As best seen in FIGS. 3 and 5, the housing 44 is normally maintained a lowermost position by a releasable latching mechanism which comprises a bell crank 72 pivotally mounted on a stub shaft 74 suitably secured to the front face of the wall 48. The bell crank 72 has a generally vertically extending arm 76 which terminates in a latch finger 78, which is adapted to pass through an aperture 80 formed in the base 30 when the housing 44 is in the lowermost position. As best seen in FIG. 5, the latch finger 78 catches on the underside of the base 30 and holds the housing 44 in the lowermost position. The bell crank 72 also has a generally horizontally extending arm 82 which is connected to the lower end of a rod 84 which extends upwardly through suitable guides 86 mounted on the front face of the wall 48 and is connected at its upper end to a push button 88 which is pivotally mounted on another stub shaft 90 suitably secured to the front face of the wall 48. A spring 92 is mounted on the rod 90 and is captured between the upper surface of the lower guide 86 and an abutment formed on the rod 84 so as to urge the rod 84 upwardly. This in turn maintains the latch finger 78 in engagement with the lower surface of the base 30 when the latching mechanism is engaged.

As best seen in FIGS. 4 and 6, there is another releasable latching mechanism for maintaining the housing 44 in its uppermost position on the guide member 36. Thus, the guide member 36 is provided with a pair of resilient fingers 94 which project downwardly from the top 42 of the guide member and which terminate in a protrusion 96. Each of the securing bars 50 has a detent 98 for engagement with the protrusion 96 so maintain the housing in its uppermost position. To release this latching mechanism, it is only necessary to push downwardly on the upper wall 45 of the housing with sufficient force to disengage the protrusions 96 from the detents 98.

The housing 44 is part of a tape holding means which is adapted to hold a roll of tape for feeding into the mailing machine in a manner more fully described below. Still referring to FIGS. 3 and 5, the tape holding means comprises a spool assembly 100 on which the roll of tape 102 is mounted, the spool assembly 100 being mounted on the shaft 104 projecting outwardly from the front surface of the wall 48. A wrap spring clutch 106 is interposed between the spool assembly 100 and the wall 48 of the housing 44 for preventing rotation of the spool assembly 100 when the housing 44 is in its uppermost position and also when a tape tensioning means more fully described below senses an excess of slack in the tape leading from the tape holding means into the mailing machine. The wrap spring clutch 106 is fully described and claimed in the aforementioned U.S. patent application Ser. No. 685,783, and is further described herein only to the extent necessary for a full understanding of the present invention.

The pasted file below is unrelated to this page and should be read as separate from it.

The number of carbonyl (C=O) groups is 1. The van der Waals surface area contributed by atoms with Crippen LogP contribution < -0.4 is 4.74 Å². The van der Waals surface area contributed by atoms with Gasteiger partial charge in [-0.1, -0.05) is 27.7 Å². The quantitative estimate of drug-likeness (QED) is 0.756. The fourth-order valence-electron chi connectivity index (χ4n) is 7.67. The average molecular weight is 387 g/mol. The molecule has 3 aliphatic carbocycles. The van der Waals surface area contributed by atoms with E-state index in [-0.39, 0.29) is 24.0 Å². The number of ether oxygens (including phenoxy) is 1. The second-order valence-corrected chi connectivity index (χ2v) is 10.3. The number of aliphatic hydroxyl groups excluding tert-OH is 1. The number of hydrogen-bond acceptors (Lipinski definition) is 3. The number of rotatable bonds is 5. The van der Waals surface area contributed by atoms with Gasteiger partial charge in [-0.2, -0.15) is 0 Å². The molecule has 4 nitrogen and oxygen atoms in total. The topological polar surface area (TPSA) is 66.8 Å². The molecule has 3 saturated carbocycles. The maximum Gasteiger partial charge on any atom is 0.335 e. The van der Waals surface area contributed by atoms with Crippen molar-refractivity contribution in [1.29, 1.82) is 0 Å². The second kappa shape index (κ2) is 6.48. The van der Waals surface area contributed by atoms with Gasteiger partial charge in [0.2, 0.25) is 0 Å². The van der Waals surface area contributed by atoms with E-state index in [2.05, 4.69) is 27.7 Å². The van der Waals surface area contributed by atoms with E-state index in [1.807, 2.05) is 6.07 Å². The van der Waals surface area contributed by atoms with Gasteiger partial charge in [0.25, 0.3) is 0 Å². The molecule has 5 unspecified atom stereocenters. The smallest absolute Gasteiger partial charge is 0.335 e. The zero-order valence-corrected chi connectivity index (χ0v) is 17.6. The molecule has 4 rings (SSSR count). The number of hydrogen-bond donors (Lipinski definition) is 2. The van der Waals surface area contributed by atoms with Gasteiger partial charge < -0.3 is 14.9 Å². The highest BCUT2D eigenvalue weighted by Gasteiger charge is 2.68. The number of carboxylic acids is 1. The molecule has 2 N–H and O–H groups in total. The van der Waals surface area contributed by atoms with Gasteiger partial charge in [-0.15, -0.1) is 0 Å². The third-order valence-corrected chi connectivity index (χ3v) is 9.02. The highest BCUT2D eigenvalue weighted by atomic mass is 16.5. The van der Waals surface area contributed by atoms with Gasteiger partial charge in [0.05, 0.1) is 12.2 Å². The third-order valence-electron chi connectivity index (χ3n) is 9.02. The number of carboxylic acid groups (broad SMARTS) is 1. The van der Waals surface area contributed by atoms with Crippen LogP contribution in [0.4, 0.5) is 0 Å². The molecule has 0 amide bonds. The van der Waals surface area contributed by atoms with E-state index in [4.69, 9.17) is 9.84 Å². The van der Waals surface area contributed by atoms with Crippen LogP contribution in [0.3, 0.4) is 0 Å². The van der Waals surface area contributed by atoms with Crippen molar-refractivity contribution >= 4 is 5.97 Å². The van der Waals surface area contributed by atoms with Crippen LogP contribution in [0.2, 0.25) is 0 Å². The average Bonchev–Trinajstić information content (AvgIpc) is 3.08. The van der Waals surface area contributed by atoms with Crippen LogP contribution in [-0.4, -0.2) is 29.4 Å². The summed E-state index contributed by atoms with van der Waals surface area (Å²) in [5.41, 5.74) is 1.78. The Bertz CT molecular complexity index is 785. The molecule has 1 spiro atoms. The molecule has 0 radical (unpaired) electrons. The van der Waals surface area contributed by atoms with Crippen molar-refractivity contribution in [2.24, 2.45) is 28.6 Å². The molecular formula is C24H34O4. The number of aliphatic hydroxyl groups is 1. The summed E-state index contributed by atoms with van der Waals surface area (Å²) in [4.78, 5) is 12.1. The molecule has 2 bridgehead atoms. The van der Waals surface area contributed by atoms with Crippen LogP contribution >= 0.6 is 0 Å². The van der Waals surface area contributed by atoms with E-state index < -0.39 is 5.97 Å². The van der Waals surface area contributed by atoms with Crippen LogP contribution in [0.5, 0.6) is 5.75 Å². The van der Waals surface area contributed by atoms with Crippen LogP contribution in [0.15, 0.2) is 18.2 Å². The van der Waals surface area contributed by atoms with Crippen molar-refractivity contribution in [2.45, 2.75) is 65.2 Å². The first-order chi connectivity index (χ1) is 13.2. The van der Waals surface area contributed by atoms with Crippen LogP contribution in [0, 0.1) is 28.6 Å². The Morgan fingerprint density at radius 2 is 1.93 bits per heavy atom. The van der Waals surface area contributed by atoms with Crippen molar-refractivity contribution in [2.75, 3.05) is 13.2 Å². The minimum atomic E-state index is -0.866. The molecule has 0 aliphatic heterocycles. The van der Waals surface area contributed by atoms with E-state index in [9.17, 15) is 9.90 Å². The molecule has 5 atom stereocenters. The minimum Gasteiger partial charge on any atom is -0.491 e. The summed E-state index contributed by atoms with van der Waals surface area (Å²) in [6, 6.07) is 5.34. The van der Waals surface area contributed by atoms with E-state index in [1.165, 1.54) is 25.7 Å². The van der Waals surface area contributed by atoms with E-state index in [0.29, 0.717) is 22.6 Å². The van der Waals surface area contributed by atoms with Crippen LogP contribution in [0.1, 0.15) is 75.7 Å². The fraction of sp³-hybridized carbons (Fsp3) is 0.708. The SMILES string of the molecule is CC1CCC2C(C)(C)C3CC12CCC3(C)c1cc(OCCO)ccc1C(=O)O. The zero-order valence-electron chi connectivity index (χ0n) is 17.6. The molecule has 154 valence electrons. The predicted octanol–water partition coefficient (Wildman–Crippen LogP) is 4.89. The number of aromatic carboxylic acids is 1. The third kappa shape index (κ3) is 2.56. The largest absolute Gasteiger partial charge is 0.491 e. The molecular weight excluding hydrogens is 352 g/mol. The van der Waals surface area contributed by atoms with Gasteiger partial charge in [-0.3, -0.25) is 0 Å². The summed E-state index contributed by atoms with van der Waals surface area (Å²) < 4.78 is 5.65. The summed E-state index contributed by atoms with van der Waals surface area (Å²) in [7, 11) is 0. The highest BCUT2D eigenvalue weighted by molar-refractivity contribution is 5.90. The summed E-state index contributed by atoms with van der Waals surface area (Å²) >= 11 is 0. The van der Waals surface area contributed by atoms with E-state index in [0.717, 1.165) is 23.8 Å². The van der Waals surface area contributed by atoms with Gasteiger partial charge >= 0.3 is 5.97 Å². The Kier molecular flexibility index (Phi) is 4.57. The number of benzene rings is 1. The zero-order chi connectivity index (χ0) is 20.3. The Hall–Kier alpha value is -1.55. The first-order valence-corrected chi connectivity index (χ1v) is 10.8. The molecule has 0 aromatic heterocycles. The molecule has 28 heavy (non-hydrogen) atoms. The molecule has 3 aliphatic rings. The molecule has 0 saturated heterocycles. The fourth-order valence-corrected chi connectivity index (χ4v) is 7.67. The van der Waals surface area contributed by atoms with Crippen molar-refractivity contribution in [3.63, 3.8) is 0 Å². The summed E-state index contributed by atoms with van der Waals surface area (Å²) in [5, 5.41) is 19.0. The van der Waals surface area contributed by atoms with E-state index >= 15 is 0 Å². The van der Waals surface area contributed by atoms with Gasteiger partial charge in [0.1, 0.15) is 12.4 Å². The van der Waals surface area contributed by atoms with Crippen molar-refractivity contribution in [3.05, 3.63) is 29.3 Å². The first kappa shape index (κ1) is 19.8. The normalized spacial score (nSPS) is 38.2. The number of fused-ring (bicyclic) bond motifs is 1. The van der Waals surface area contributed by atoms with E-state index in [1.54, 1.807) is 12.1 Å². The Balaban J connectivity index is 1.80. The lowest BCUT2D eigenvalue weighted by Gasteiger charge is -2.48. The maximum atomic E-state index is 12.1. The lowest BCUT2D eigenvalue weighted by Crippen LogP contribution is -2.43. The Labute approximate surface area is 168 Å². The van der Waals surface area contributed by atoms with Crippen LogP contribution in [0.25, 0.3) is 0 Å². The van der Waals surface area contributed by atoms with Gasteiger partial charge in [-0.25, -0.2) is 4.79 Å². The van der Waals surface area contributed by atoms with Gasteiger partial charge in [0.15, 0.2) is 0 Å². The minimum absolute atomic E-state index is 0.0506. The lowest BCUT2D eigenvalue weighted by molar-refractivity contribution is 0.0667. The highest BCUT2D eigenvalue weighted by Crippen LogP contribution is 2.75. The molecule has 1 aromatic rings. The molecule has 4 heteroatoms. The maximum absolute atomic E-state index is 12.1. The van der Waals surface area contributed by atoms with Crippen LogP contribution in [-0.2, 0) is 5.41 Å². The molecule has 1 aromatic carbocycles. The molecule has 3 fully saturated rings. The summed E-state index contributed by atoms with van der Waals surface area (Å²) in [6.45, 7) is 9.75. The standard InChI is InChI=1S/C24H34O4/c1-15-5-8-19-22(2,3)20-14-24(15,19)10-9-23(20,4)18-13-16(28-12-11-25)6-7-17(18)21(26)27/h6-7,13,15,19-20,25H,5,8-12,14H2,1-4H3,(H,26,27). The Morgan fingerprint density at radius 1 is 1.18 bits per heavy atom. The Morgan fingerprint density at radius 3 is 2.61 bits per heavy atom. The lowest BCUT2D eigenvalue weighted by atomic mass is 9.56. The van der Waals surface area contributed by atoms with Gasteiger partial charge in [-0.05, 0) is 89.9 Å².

The tape holding means also includes a tape tensioning mechanism, which is also fully described and claimed in the aforementioned copending U.S. patent application Ser. No. 685,783, and therefore is further described herein only to the extent necessary for a full understanding of the present invention. The tape tensioning mechanism comprises a tensioning roller 110 (FIG. 3) which is rotatably mounted on a shaft 112 suitably connected to one end of a tensioning arm 114 which is pivotally mounted on a shaft 116 projecting outwardly from the rear face of the wall 48. By this arrangement, the tensioning roller 110 can move up and down in the arcuate slot 118 formed in the wall 48. As best seen in FIG. 5, the tape T is threaded over the tensioning roller 110 and then under a guide roller 120 rotatably mounted on a shaft 122 projecting outwardly from the front face of the wall 48, and from there the tape passes into a feed roller assembly 124 mounted in the mailing machine 14 adjacent the end wall 16. The tensioning arm 114 is normally biased upwardly by a tensioning spring 126 so as to maintain tension on the tape T between the roll 102 and the feed roller assembly 124 of the mailing machine. The tensioning arm 114 has a stub shaft 126 mounted above the shaft 116 which projects forwardly through a slot 128 formed in the wall 48 so as to engage a free tang 130 of the spring 132 of the wrap spring clutch 106. The other tang 134 is captured in one of a plurality of slots 136 formed in the front face of the wall 48. The arrangement is such that when the tension in the tape T pulls the tensioning roller 110 down against the bias of the tensioning spring 126, the stub shaft abuts the free tang 130 and moves it in an unwinding direction with respect to the spool assembly 100 so as to permit the spool assembly 100 to rotate and unwind additional tape T from the tape roll 102.